To the best of the authors’ knowledge, this is the first study demonstrating the vertical transmission of H. canis in a dog in Europe. The diagnosis was made by PCR and detection of gamonts in peripheral blood smears. As the mother dog was imported only shortly before initial screening took place and R. sanguineus s.l. ticks are not considered to be endemic in Germany, an infection with H. canis of the mother in the country of origin, in this case Sardinia, seems most likely. Due to the absence of the vector and the early detection of the pathogen by PCR after 8 weeks of age (Fig. 1), the infection of the puppies born in Germany most likely occurred vertically. This is supported by the fact that the pathogen was also detected by PCR in the umbilical cord and the spleen of the stillborn puppy, where vector contact would not have been possible. However, an experimental study previously demonstrated that gamonts could be detected in canine blood as early as 28 days post-infection . As the seven surviving puppies in our study were tested for Hepatozoon spp. at an age of 62 days for the first time, it cannot be fully excluded that they were infected with H. canis after birth. This does seem unlikely, as all puppies were predominantly kept indoors and tick attachment was not observed by the owner.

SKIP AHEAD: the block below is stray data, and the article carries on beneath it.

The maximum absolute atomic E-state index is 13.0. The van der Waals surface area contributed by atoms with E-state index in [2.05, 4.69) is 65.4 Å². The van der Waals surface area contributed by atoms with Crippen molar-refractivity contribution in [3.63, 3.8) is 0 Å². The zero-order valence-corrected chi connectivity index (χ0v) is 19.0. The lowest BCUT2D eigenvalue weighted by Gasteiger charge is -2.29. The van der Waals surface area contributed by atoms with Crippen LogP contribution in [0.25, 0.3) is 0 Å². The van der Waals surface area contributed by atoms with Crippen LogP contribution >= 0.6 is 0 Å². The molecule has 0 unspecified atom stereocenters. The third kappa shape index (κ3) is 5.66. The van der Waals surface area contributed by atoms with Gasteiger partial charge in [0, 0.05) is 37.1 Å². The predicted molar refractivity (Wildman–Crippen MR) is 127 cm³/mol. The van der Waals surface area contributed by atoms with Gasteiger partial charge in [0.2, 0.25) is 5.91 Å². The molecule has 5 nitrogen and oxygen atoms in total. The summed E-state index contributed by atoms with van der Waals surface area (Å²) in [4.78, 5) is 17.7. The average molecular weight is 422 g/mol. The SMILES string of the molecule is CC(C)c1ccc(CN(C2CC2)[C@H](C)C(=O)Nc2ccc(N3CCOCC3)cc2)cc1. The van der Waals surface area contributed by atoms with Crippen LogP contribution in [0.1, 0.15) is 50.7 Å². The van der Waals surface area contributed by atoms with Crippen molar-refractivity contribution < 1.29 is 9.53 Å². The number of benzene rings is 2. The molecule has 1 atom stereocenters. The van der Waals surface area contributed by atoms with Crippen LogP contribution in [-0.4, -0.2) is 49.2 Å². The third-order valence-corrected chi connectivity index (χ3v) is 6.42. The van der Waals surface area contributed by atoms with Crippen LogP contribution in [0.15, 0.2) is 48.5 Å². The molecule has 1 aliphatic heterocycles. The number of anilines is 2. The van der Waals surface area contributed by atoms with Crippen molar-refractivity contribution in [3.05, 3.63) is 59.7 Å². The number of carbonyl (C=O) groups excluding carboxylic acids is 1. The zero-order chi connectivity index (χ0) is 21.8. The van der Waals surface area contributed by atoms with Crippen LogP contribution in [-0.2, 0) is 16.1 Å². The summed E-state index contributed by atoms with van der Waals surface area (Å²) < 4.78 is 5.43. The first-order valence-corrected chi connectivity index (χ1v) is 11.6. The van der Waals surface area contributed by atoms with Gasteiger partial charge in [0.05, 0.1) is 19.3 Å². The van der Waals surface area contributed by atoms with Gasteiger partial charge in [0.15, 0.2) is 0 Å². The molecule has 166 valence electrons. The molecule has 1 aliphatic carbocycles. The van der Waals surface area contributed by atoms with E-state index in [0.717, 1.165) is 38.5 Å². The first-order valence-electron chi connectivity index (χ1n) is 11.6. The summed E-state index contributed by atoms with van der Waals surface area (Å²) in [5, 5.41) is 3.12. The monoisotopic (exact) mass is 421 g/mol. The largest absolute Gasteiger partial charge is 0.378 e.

Screening for co-infections is highly recommended in dogs infected with H. canis as clinical signs are mainly observed in animals with co-infections. In our study, we performed a so-called canine travel profile in the bitch. Positive titres in IFAT for Rickettsia spp. of 1:512 initially and 1:256 on day 61 were found. As there was no fourfold change in this titre during this period, the results were interpreted as being caused by a past pathogen contact, but a chronic or persistent infection could not be ruled out completely.